Monday, November 11, 2013

Detroit Lions 21 at Chicago Bears 19 - November 10, 2013


I had been to Solider Field once before, way back in 1991 when the Bears hosted the Lions on what was the coldest (relative to average) day of the year. The temperature was -15F, which isn't horrible, but I had flown out from Vancouver and was not prepared. It was the coldest I had ever been, and it ruined the entire experience.



So when I planned this trip, I was a bit worried that the same weather situation would play out, but in the end all my concerns were unfounded, as Sunday was a perfect fall day without a cloud in the sky and temperatures in the upper 40s at kickoff. My friend Sharpy had rejoined the trip for the weekend and was hoping to complete the day with the Blackhawks game in the evening, so we parked the car near the United Center and took the "L" over to Roosevelt station, from where we followed many Bears fans over to Soldier Field.



The stadium was first opened in 1924 and was known as Municipal Grant Park Stadium for a year before becoming Soldier Field on November 11, 1925. It serves as a memorial to American soldiers who have died in war, and has a small waterfall with dedications to each branch of service along the north entrance walkway. It was fitting that it would host a game on this Veterans Day Weekend.



The original architecture is Greco-Roman with doric columns everywhere, certainly unique among sports venues in the USA. As the NFL gained in popularity, it became clear that the stadium needed renovations which were carried out during the 2002 season, forcing the Bears to Memorial Stadium in Champaign. When the renovations were unveiled in time for the 2003 campaign, they were universally condemned. As you can see in the photo above, the new elements contrast with the existing structure, although it works well as a stadium once you are inside, with a capacity of just 61,500.



Each of the seating areas has distinct features. The north end zone seats (above) are in the sun through much of the day, so you will need sunglasses for those noon starts, ago The west sideline seats (below) are quite steep so you feel like you are on top of the field, while those in the south end zone (second picture below) are shaded and chilly throughout the game, at least in November.





Finally the east sideline seats begin the game in the shade but as the sun moves west they slowly warm up. I would rather sit in the sideline seats in general here because they are much closer to the field than those in the upper end zones.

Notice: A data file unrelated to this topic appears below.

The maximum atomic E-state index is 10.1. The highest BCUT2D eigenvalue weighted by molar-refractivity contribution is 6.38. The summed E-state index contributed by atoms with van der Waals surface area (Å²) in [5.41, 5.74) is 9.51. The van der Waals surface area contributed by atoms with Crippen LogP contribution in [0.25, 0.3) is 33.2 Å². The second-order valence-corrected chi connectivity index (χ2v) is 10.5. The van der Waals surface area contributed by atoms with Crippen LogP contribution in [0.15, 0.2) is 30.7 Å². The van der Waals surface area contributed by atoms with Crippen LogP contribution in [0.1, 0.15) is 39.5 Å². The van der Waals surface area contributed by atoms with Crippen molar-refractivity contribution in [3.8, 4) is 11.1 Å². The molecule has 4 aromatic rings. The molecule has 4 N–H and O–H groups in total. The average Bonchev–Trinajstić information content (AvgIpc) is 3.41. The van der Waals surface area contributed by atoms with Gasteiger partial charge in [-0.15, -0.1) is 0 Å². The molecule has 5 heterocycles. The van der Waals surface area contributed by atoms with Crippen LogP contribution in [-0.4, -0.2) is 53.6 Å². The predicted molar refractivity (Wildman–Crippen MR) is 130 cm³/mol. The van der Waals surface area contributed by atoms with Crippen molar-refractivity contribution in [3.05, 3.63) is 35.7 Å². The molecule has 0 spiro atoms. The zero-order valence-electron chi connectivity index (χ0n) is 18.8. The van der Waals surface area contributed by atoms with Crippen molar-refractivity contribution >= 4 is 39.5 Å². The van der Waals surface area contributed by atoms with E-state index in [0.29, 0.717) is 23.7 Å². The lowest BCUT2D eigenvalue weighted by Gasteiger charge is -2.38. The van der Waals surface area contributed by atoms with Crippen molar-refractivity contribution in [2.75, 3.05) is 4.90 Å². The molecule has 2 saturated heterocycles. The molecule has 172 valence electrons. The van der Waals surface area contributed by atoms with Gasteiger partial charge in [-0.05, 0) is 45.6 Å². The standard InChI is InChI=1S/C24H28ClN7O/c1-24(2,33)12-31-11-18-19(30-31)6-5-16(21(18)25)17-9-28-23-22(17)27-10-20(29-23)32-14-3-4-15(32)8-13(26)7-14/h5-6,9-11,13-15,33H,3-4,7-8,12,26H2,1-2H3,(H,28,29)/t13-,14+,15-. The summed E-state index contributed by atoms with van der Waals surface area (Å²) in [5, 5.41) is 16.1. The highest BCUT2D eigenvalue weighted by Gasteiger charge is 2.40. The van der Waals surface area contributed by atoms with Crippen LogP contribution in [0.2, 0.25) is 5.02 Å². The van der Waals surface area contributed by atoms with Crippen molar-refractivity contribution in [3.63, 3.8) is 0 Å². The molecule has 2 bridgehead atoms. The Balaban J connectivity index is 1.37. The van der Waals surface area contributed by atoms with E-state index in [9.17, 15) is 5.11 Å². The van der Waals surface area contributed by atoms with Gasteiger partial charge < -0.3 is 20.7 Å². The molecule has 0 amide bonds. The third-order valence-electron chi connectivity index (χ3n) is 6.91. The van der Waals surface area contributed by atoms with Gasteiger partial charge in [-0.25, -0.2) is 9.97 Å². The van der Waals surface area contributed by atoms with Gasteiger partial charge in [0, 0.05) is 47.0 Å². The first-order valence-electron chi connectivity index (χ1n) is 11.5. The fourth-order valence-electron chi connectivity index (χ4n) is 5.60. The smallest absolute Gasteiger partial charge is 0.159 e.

You are allowed into the lower seats before the game so you can see the players up close. Below is Bears' kicker Robbie Gould.



A picture of the stadium as a whole from the west.



The panorama shot.



The original structure is manifest in many different areas in the stadium and you should definitely get there early and walk around.



There is an outdoor atrium with some historic moments on the facade above.



Don't miss the large area on the west side of the stadium where the Bears display items from their storied history, although the Super Bowl Trophy was not there.



Finally, there are views of Lake Michigan from the top level that are quite nice. Again, an early arrival is important if you want to see everything.



Tickets for this game were the toughest on the trip as it was a key divisional battle with the winner taking first place. I resorted to using a ticket broker as I did not want to stand outside looking for extras when I could be inside touring, but it wasn't cheap. We were in the north end zone though, so at least we had warmth throughout the game. The view from our seats is below.



Same angle with a bit of zoom.



The game was interesting although not particularly memorable. The Bears scored on their first possession as Jay Cutler hit Brandon Marshall with 3 consecutive passes including a beautiful 32-yard touchdown strike. Detroit replied immediately with an 85-yard drive to tie the game as Matthew Stafford (below) found Kris Durham for a 5-yard score. Both teams then punted on their next drive and turned the ball over on downs following that before Cutler led Chicago to the Detroit 4 with just 31 seconds left. A pass intended for Martellus Bennett was tipped and fell to Lions' linebacker  DeAndre Levy who held on for his league-leading 5th pick of the season, which essentially ended the half.